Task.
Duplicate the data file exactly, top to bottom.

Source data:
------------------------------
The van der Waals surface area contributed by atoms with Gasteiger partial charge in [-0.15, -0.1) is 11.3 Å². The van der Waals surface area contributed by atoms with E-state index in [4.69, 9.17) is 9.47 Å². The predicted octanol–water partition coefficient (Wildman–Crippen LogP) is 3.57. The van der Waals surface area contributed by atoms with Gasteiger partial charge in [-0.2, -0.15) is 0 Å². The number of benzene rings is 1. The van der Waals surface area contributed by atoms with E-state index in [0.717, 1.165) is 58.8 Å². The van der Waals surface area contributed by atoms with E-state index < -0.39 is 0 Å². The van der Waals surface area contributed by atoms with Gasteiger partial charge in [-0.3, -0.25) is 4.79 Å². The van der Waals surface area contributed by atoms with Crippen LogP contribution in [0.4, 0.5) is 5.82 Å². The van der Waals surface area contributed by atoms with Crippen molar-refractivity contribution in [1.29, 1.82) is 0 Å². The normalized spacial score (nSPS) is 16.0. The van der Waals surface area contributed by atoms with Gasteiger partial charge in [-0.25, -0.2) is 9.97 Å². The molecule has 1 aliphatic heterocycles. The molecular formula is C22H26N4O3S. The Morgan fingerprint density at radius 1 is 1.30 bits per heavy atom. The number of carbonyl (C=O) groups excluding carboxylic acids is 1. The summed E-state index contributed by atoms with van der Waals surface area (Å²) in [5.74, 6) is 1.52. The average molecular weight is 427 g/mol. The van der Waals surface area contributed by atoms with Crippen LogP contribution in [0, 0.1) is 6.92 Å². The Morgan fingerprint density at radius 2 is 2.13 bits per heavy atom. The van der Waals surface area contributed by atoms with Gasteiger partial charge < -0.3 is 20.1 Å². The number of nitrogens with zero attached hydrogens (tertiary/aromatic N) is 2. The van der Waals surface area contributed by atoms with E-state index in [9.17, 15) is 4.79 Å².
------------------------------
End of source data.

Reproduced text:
The van der Waals surface area contributed by atoms with Gasteiger partial charge in [-0.15, -0.1) is 11.3 Å². The van der Waals surface area contributed by atoms with E-state index in [4.69, 9.17) is 9.47 Å². The predicted octanol–water partition coefficient (Wildman–Crippen LogP) is 3.57. The van der Waals surface area contributed by atoms with Gasteiger partial charge in [-0.2, -0.15) is 0 Å². The number of benzene rings is 1. The van der Waals surface area contributed by atoms with E-state index in [0.717, 1.165) is 58.8 Å². The van der Waals surface area contributed by atoms with E-state index < -0.39 is 0 Å². The van der Waals surface area contributed by atoms with Gasteiger partial charge in [-0.3, -0.25) is 4.79 Å². The van der Waals surface area contributed by atoms with Crippen LogP contribution in [0.4, 0.5) is 5.82 Å². The van der Waals surface area contributed by atoms with Crippen molar-refractivity contribution in [1.29, 1.82) is 0 Å². The normalized spacial score (nSPS) is 16.0. The van der Waals surface area contributed by atoms with Gasteiger partial charge in [-0.25, -0.2) is 9.97 Å². The molecule has 1 aliphatic heterocycles. The molecular formula is C22H26N4O3S. The Morgan fingerprint density at radius 1 is 1.30 bits per heavy atom. The number of carbonyl (C=O) groups excluding carboxylic acids is 1. The summed E-state index contributed by atoms with van der Waals surface area (Å²) in [5.74, 6) is 1.52. The average molecular weight is 427 g/mol. The van der Waals surface area contributed by atoms with Crippen LogP contribution in [0, 0.1) is 6.92 Å². The Morgan fingerprint density at radius 2 is 2.13 bits per heavy atom. The van der Waals surface area contributed by atoms with Gasteiger partial charge < -0.3 is 20.1 Å². The number of nitrogens with zero attached hydrogens (tertiary/aromatic N) is 2. The van der Waals surface area contributed by atoms with E-state index in [9.17, 15) is 4.79 Å².